Rabobank said it was upbeat on the price outlooks for a number of agricultural commodities, citing “bullish” prospects for softs, while in grains forecasting a narrowing in hard and soft winter wheat spreads.
The bank said it had a “soft bullish outlook” on prices of New York cotton futures, for which it maintained expectations of values averaging 62 cents a pound both for the last three months of 2019 and the January-to-March quarter of 2020, forecasts slightly about market values.
The forecasts reflected “renewed optimism” over a resolution of the China-US trade war, besides an expectation that the US cotton harvest will be downgraded further from the US Department of Agriculture’s current forecast of 21.86m bales.
Rabobank - which itself has a 21.6m-bale forecast, following a crop tour – also flagged the potential for Australia’s crop to hit a 12-year low thanks to a “severe lack” of rains, but saw the Indian crop potentially exceeding 30m bales, as opposed to the 29.50m bales that the USDA currently forecasts.
For New York raw sugar, the bank also said it was “cautiously bullish” on prices, this time citing a worsening Indian production outlook, thanks to extreme wetness, besides dryness threats to European sugar beet crops.
Yields for EU beets, refined into white sugar, “have already suffered” with crops in France, Germany and the UK “particularly affected”.
Indeed, the bank noted “visible strength” in the London white sugar market, where the December contract is up more than 9% this month, compared with a rise of some 3.5% in New York raw sugar,
While Rabo downgraded its forecasts for raw sugar futures in the imminent quarter and the first three months of 2020 by 0.3 cents a pound, to 12.8 cents a pound and 13.0 cents a pound respectively, the estimates remain comfortably above the futures curve.
‘Decline in stocks’
For arabica coffee too, the bank too said it was “bullish” on prices, despite trimming expectations for average spot values in the both of next two quarters, by 1 cent a pound to 107 cents a pound.
The market will “likely” find support from a “decline in certified stocks”, a prospect highlighted earlier this week by Agrimoney, with strength in the Brazilian real foreseen too, also a prop for ags in which the country is big player.
However, its forecasts for robusta coffee - while downgraded by $30 a tonne to $1,400 a tonne for the October-to-December period, and by $20 a tonne to $1,430 a tonne for the first three months of 2020 – remain further ahead of their futures curve.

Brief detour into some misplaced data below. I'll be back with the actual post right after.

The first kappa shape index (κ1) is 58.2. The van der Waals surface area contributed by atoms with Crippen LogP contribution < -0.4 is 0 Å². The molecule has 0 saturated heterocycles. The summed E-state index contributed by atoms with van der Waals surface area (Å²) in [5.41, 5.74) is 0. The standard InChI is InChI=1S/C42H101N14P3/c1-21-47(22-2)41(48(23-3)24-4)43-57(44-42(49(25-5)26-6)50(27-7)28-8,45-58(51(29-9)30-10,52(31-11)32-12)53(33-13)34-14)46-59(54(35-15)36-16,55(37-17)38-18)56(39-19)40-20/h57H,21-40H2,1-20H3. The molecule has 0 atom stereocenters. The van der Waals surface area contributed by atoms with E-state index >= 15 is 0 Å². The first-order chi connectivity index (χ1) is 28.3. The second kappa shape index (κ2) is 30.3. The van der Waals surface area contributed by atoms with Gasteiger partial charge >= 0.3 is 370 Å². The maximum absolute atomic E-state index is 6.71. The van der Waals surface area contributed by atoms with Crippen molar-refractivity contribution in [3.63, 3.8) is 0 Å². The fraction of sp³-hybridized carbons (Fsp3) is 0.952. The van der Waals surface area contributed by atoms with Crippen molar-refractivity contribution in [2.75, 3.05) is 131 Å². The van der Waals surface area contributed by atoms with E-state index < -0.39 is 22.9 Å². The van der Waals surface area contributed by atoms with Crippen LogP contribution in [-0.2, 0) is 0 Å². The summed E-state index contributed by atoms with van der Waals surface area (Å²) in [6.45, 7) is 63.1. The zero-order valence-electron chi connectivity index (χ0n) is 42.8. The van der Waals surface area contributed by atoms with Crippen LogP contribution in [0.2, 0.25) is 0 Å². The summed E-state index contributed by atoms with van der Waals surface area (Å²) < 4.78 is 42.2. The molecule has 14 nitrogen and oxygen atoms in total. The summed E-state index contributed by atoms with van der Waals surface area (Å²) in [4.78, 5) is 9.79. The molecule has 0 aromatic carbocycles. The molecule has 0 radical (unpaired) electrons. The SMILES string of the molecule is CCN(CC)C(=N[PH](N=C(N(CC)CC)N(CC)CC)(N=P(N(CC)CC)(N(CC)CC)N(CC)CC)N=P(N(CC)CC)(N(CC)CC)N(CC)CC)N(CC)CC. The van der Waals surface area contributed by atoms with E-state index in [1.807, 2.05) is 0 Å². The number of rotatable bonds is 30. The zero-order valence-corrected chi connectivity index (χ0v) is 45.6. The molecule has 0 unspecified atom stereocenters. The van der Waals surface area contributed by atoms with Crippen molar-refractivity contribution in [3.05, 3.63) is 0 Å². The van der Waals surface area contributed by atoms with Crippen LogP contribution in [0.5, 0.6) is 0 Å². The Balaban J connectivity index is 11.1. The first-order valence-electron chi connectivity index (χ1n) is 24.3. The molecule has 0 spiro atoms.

Rabobank cited a market in which many roasters are proving “slow to accept the cupping profile” of Brazilian supplies, while Vietnamese robusta exports are being constrained by hoarding and a positive Indian dipole index, a meteorological indicator, signals further dryness in Indonesia.
Hard vs soft
Among grains, the bank stuck by forecasts for Chicago and Paris wheat prices close to the futures curve.
It highlighted dryness setbacks to Argentine and Australian 2019 crops, besides to European and former Soviet Union sowings for harvest next year, but said that “a likely improvement in the weather in key European regions… should prevent Chicago wheat from going much beyond $5 a bushel”.
Nonetheless, it saw potential for Kansas City hard red winter wheat prices to outperform, foreseeing that the “better US export outlook” fostered by downgraded southern hemisphere crops “could result in a narrowing of the discount” of the contract to its Chicago peer.
While not expecting a return to historical averages, which would give Kansas City a premium, it said that “probably a move… to a more normal $0.50-a-bushel [discount] is likely”, from the $0.74-a-bushel discount seen on Thursday.
‘Tenuous, but improving’
For corn futures, it stuck by price forecasts in line with the futures curve, and forecasting that values “will remain rangebound because of lacklustre US demand and fund selling”.
For soybeans, it raised its forecast for values in the October-to-December and January-to-March periods by $0.25 a bushel, although also to levels not far from those investors are pricing in.
“Tenuous, but improving export and domestic demand will encourage fund short [covering], and keep the wind at the back of Chicago soybeans.”